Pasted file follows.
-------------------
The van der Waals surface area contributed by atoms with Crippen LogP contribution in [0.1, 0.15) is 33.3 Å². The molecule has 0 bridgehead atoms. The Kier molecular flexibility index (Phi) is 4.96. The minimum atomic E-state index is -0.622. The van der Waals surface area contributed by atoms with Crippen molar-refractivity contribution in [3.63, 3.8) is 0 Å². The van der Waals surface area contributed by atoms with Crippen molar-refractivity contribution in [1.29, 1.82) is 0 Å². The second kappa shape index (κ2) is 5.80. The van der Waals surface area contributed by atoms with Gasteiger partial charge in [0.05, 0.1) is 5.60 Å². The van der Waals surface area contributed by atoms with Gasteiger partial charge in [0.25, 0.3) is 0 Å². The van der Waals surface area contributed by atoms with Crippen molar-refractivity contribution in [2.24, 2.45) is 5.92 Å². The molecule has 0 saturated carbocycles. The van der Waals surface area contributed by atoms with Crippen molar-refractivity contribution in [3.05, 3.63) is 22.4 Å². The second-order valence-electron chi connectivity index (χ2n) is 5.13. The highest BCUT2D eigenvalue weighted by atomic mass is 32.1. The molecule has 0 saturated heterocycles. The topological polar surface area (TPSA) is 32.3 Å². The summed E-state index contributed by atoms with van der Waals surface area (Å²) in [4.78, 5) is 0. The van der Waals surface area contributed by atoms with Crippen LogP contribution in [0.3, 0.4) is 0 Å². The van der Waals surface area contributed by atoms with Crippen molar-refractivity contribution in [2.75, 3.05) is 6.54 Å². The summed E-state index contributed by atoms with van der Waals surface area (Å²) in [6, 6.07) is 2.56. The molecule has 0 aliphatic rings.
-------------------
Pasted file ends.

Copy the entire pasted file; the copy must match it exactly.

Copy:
The van der Waals surface area contributed by atoms with Crippen LogP contribution in [0.1, 0.15) is 33.3 Å². The molecule has 0 bridgehead atoms. The Kier molecular flexibility index (Phi) is 4.96. The minimum atomic E-state index is -0.622. The van der Waals surface area contributed by atoms with Crippen molar-refractivity contribution in [3.63, 3.8) is 0 Å². The van der Waals surface area contributed by atoms with Crippen molar-refractivity contribution in [1.29, 1.82) is 0 Å². The second kappa shape index (κ2) is 5.80. The van der Waals surface area contributed by atoms with Gasteiger partial charge in [0.05, 0.1) is 5.60 Å². The van der Waals surface area contributed by atoms with Gasteiger partial charge in [0.25, 0.3) is 0 Å². The van der Waals surface area contributed by atoms with Crippen molar-refractivity contribution in [2.24, 2.45) is 5.92 Å². The molecule has 0 saturated carbocycles. The van der Waals surface area contributed by atoms with Crippen molar-refractivity contribution in [3.05, 3.63) is 22.4 Å². The second-order valence-electron chi connectivity index (χ2n) is 5.13. The highest BCUT2D eigenvalue weighted by atomic mass is 32.1. The molecule has 0 saturated heterocycles. The topological polar surface area (TPSA) is 32.3 Å². The summed E-state index contributed by atoms with van der Waals surface area (Å²) in [4.78, 5) is 0. The van der Waals surface area contributed by atoms with Crippen LogP contribution in [0.3, 0.4) is 0 Å². The van der Waals surface area contributed by atoms with Crippen molar-refractivity contribution in [2.75, 3.05) is 6.54 Å². The summed E-state index contributed by atoms with van der Waals surface area (Å²) in [6, 6.07) is 2.56. The molecule has 0 aliphatic rings.